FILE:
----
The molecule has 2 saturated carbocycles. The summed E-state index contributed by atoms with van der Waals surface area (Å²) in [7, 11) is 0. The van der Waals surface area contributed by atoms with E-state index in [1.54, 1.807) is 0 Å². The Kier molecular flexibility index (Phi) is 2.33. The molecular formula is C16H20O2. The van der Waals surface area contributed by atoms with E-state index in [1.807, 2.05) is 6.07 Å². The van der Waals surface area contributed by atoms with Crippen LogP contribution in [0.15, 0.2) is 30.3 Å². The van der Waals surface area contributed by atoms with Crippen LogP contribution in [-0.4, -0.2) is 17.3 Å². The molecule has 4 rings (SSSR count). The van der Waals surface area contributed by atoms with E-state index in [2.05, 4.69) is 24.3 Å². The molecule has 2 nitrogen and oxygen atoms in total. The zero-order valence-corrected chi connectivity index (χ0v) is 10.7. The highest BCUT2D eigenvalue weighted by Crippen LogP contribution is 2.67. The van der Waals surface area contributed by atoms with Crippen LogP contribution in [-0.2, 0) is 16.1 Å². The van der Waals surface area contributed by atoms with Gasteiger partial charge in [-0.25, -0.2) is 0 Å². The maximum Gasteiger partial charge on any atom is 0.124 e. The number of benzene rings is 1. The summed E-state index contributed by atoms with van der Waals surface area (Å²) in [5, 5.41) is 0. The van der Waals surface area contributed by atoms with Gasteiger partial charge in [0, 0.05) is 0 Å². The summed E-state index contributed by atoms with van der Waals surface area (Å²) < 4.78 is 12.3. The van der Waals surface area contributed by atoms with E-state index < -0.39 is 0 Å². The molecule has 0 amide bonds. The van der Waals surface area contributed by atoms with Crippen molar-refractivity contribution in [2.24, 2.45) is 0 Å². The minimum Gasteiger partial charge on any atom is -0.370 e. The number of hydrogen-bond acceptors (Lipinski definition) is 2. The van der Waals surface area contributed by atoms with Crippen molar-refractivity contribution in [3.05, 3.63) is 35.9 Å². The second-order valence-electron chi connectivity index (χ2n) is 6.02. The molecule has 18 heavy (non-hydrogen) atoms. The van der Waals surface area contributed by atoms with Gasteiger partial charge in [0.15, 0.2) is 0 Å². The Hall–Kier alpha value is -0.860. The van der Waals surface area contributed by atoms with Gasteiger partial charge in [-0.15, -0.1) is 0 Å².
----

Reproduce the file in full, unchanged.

The molecule has 2 saturated carbocycles. The summed E-state index contributed by atoms with van der Waals surface area (Å²) in [7, 11) is 0. The van der Waals surface area contributed by atoms with E-state index in [1.54, 1.807) is 0 Å². The Kier molecular flexibility index (Phi) is 2.33. The molecular formula is C16H20O2. The van der Waals surface area contributed by atoms with E-state index in [1.807, 2.05) is 6.07 Å². The van der Waals surface area contributed by atoms with Crippen LogP contribution in [0.15, 0.2) is 30.3 Å². The van der Waals surface area contributed by atoms with Crippen LogP contribution in [-0.4, -0.2) is 17.3 Å². The molecule has 4 rings (SSSR count). The van der Waals surface area contributed by atoms with E-state index in [2.05, 4.69) is 24.3 Å². The molecule has 2 nitrogen and oxygen atoms in total. The zero-order valence-corrected chi connectivity index (χ0v) is 10.7. The highest BCUT2D eigenvalue weighted by Crippen LogP contribution is 2.67. The van der Waals surface area contributed by atoms with Crippen LogP contribution in [-0.2, 0) is 16.1 Å². The van der Waals surface area contributed by atoms with Gasteiger partial charge in [-0.25, -0.2) is 0 Å². The maximum Gasteiger partial charge on any atom is 0.124 e. The number of benzene rings is 1. The summed E-state index contributed by atoms with van der Waals surface area (Å²) in [5, 5.41) is 0. The van der Waals surface area contributed by atoms with Gasteiger partial charge in [0, 0.05) is 0 Å². The summed E-state index contributed by atoms with van der Waals surface area (Å²) < 4.78 is 12.3. The van der Waals surface area contributed by atoms with E-state index < -0.39 is 0 Å². The molecule has 0 amide bonds. The van der Waals surface area contributed by atoms with Crippen molar-refractivity contribution in [2.24, 2.45) is 0 Å². The minimum Gasteiger partial charge on any atom is -0.370 e. The number of hydrogen-bond acceptors (Lipinski definition) is 2. The van der Waals surface area contributed by atoms with Crippen molar-refractivity contribution in [3.05, 3.63) is 35.9 Å². The second-order valence-electron chi connectivity index (χ2n) is 6.02. The molecule has 18 heavy (non-hydrogen) atoms. The van der Waals surface area contributed by atoms with Gasteiger partial charge in [0.15, 0.2) is 0 Å². The Hall–Kier alpha value is -0.860. The van der Waals surface area contributed by atoms with Gasteiger partial charge in [-0.15, -0.1) is 0 Å².